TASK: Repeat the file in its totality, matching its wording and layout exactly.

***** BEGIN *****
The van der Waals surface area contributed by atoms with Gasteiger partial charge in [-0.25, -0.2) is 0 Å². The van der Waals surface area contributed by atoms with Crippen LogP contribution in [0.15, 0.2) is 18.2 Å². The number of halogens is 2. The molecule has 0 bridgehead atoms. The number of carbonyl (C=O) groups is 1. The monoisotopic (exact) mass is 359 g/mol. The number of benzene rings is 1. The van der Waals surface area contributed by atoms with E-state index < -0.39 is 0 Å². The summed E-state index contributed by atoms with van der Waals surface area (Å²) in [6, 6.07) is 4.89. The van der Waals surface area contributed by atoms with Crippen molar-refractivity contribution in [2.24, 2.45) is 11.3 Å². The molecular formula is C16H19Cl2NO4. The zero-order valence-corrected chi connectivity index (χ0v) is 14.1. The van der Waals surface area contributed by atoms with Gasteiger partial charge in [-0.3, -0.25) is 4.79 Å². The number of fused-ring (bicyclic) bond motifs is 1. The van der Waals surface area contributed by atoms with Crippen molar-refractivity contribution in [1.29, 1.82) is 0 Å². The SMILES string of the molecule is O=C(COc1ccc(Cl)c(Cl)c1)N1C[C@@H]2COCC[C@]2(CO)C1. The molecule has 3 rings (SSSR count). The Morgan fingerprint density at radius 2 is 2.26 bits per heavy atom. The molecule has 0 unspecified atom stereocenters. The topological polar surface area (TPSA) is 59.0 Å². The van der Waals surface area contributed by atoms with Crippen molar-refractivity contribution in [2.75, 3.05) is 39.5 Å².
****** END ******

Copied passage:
The van der Waals surface area contributed by atoms with Gasteiger partial charge in [-0.25, -0.2) is 0 Å². The van der Waals surface area contributed by atoms with Crippen LogP contribution in [0.15, 0.2) is 18.2 Å². The number of halogens is 2. The molecule has 0 bridgehead atoms. The number of carbonyl (C=O) groups is 1. The monoisotopic (exact) mass is 359 g/mol. The number of benzene rings is 1. The van der Waals surface area contributed by atoms with E-state index < -0.39 is 0 Å². The summed E-state index contributed by atoms with van der Waals surface area (Å²) in [6, 6.07) is 4.89. The van der Waals surface area contributed by atoms with Crippen molar-refractivity contribution in [2.24, 2.45) is 11.3 Å². The molecular formula is C16H19Cl2NO4. The zero-order valence-corrected chi connectivity index (χ0v) is 14.1. The van der Waals surface area contributed by atoms with Gasteiger partial charge in [-0.3, -0.25) is 4.79 Å². The number of fused-ring (bicyclic) bond motifs is 1. The van der Waals surface area contributed by atoms with Crippen molar-refractivity contribution in [1.29, 1.82) is 0 Å². The SMILES string of the molecule is O=C(COc1ccc(Cl)c(Cl)c1)N1C[C@@H]2COCC[C@]2(CO)C1. The molecule has 3 rings (SSSR count). The Morgan fingerprint density at radius 2 is 2.26 bits per heavy atom. The molecule has 0 unspecified atom stereocenters. The topological polar surface area (TPSA) is 59.0 Å². The van der Waals surface area contributed by atoms with Crippen molar-refractivity contribution in [2.75, 3.05) is 39.5 Å².